As the scientific study of the individual person, personality psychology historically has struggled to provide the kind of broad conceptual framework capable of orienting theory and research around human individuality in cultural context. This article presents a new integrative framework for studying persons that brings together recent advances in the field of personality with the emerging social science emphasis on the narrative study of lives, while situating personality inquiry within the cultural context of contemporary modernity and the unique problems of the modem self The framework builds on a clear distinction between the ''I'' and the ''Me'' features of personality in the modem world and the delineation of three relatively independent levels on which modern persons may be described. In personality, the I may be viewed as the process of ''selfing,'' of narrating experience to create a modern self whereas the Me may be viewed as the self that the I constructs. Personality traits, like those included within the Big Five taxonomy, reside at Level I of personality description and provide a general, comparative, and nonconditional dispositional signature for the person. Level II subsumes tasks, goals, projects, tactics, defenses, values, and other developmental, motivational, and/or strategic concerns that contextualize a person's life in time, place, and role. Speaking directly to the modern problem of reflexively creating a unified and purposeful configuration of the Me, life stories reside at the third level of personality, as internalized integrative narrations of the personal past, present, and future. It is mainly through the psychosocial construction of life stories that modern adults create identity in the Me. Life stories may be examined in terms of their structure and content, function, development, individual differences, and relation to mental health and psychosocial adaptation.
Article
Interest in mindfulness and its enhancement has burgeoned in recent years. In this article, we discuss in detail the nature of mindfulness and its relation to other, established theories of attention and awareness in day-to-day life. We then examine theory and evidence for the role of mindfulness in curtailing negative functioning and enhancing positive outcomes in several important life domains, including mental health, physical health, behavioral regulation, and interpersonal relationships. The processes through which mindfulness is theorized to have its beneficial effects are then discussed, along with proposed directions for theoretical development and empirical research.
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This study investigated 3 broad classes of individual-differences variables (job-search motives, competencies, and constraints) as predictors of job-search intensity among 292 unemployed job seekers. Also assessed was the relationship between job-search intensity and reemployment success in a longitudinal context. Results show significant relationships between the predictors employment commitment, financial hardship, job-search self-efficacy, and motivation control and the outcome job-search intensity. Support was not found for a relationship between perceived job-search constraints and job-search intensity. Motivation control was highlighted as the only lagged predictor of job-search intensity over time for those who were continuously unemployed. Job-search intensity predicted Time 2 reemployment status for the sample as a whole, but not reemployment quality for those who found jobs over the study's duration. (PsycINFO Database Record (c) 2012 APA, all rights reserved)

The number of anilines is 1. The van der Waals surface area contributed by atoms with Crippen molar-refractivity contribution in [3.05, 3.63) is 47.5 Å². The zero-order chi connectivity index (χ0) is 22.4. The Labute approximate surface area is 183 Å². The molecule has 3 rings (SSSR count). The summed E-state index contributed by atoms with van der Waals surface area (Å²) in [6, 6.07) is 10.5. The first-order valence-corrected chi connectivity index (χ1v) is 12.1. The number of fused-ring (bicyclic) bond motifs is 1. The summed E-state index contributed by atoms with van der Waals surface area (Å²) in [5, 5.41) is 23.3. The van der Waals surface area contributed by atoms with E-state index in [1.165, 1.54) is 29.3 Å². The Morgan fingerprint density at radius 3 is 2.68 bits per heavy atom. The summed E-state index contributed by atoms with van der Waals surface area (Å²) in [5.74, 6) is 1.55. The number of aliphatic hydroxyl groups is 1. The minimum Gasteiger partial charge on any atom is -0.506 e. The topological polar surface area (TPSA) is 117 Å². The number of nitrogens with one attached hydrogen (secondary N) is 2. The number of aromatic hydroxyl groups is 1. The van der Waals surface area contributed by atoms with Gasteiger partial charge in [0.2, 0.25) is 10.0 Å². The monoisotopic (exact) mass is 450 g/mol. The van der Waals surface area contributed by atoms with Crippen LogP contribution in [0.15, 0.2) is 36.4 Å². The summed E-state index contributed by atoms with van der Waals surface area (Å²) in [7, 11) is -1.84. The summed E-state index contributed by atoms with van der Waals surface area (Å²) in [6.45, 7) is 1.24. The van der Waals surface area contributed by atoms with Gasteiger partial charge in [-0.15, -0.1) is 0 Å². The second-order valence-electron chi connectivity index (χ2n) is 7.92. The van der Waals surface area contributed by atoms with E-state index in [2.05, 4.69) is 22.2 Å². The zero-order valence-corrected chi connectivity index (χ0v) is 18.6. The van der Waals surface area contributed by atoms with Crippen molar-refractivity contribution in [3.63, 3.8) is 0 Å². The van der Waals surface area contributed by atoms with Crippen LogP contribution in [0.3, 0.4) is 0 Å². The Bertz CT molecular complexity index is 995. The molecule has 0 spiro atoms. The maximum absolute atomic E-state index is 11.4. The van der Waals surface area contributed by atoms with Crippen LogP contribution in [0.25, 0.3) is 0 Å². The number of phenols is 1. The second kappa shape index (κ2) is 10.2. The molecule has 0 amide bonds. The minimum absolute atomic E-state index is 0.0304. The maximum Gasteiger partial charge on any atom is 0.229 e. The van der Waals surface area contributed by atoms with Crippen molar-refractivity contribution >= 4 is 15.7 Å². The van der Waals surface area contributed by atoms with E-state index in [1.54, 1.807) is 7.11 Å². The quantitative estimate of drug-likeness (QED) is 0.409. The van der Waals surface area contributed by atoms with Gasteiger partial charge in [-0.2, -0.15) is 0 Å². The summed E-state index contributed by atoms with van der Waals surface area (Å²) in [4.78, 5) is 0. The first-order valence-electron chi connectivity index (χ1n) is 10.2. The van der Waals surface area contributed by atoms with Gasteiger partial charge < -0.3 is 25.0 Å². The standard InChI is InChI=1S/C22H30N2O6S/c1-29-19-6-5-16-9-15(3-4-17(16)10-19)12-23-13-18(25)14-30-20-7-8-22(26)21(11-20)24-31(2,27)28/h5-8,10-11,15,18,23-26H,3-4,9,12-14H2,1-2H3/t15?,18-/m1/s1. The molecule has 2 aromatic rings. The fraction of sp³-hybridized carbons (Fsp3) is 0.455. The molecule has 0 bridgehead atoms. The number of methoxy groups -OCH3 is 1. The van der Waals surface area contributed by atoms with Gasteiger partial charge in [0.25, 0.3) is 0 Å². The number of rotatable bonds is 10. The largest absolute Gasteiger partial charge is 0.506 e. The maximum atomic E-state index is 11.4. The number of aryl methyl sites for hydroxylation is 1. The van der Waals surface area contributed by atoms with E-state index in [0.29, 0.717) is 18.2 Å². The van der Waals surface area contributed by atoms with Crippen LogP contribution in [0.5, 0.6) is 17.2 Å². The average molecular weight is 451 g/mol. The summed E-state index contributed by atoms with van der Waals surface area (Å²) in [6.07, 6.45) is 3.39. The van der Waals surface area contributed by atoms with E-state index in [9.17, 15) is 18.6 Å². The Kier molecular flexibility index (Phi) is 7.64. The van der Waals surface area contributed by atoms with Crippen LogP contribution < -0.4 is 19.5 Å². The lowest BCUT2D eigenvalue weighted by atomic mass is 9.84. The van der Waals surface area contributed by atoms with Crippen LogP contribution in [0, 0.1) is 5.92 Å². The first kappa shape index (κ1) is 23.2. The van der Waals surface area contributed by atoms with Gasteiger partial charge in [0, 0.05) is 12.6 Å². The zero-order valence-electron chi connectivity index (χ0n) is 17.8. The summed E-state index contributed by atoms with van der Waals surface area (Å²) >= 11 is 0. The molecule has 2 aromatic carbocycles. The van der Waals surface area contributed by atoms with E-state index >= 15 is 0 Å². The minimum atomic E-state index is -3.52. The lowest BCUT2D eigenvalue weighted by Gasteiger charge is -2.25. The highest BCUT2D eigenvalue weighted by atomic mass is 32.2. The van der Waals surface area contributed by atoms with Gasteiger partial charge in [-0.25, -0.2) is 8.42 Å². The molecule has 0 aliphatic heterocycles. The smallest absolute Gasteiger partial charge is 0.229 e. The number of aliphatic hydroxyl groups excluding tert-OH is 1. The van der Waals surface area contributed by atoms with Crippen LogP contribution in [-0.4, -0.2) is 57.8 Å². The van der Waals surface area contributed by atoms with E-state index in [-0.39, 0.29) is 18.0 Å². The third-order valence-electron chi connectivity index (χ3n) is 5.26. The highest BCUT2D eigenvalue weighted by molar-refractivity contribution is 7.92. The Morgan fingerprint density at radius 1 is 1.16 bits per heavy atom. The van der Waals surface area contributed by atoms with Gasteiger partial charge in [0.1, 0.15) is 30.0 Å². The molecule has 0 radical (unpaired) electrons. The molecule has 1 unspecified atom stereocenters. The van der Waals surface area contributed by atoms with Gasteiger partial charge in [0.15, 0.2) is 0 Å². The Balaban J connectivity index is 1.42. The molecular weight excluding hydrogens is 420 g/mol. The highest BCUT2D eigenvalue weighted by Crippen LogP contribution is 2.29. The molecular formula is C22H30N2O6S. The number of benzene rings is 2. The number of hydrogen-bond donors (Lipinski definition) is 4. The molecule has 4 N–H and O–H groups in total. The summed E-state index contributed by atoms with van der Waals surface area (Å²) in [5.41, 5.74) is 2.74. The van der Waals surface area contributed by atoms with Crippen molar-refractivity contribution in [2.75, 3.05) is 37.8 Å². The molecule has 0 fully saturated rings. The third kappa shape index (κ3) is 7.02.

Article
This research explores the role of emotions in goal-directed behaviour. A model is provided for an emotional goal system whereby appraisals of the consequences of achieving or not achieving a goal are hypothesised to elicit anticipatory emotions; the anticipatory emotions are expected, in turn, to contribute to volitions in the service of goal pursuit (namely, intentions, plans, and the decision to expend energy); goal-directed behaviours next arise in response to volitions and lead to goal attainment; and the latter then functions as the basis for a new set of appraisals and accompanying goaloutcome emotions. The model was tested in a longitudinal study of the responses of 406 adults (243 women, 163 men) in The Netherlands. The context for the study was the regulation of one's bodyweight via exercising and dieting.
Article
This research investigated the relationship between clients' pursuit of avoidance (relative to approach) therapy goals and change in subjective well-being (SWB) from the beginning to the end of therapy. Results indicated that clients with more avoidance therapy goals evidenced a smaller increase in SWB over the course of therapy than those with fewer avoidance goals. Mediational analyses indicated that avoidance therapy goals predicted lower therapist satisfaction, lower therapist satisfaction predicted lower perceptions of therapy effectiveness (perceived problem improvement and perceived goal progress), and these lower perceptions of therapy effectiveness proximally predicted the observed change in SWB. Ancillary analyses linked the adoption of avoidance therapy goals to early parental loss through separation/divorce or death. (PsycINFO Database Record (c) 2012 APA, all rights reserved)
Article
Examined relations between characteristics of personal goal strivings (e.g., importance, past attainment, effort) and components of subjective well-being (positive and negative affect and life satisfaction). 40 undergraduates generated lists of their personal strivings and rated each striving on a series of dimensions. Ss also recorded their moods and thoughts by use of an experience-sampling method on 84 occasions over a 3-wk period. Positive affect was found to be most strongly related to striving value and past fulfillment, whereas negative affect was associated with low probability of future success, striving ambivalence, and between-striving conflict. Striving importance and instrumentality (low conflict) were the strongest predictors of life satisfaction. Possible explanations for the connections between striving fulfillment and positive affect and between striving conflict and negative affect are discussed. It is concluded that the concept of personal striving is a useful heuristic device for understanding individual differences in subjective well-being. The concept is proposed as an alternative to the traditional trait approach to personality. (71 ref) (PsycINFO Database Record (c) 2012 APA, all rights reserved)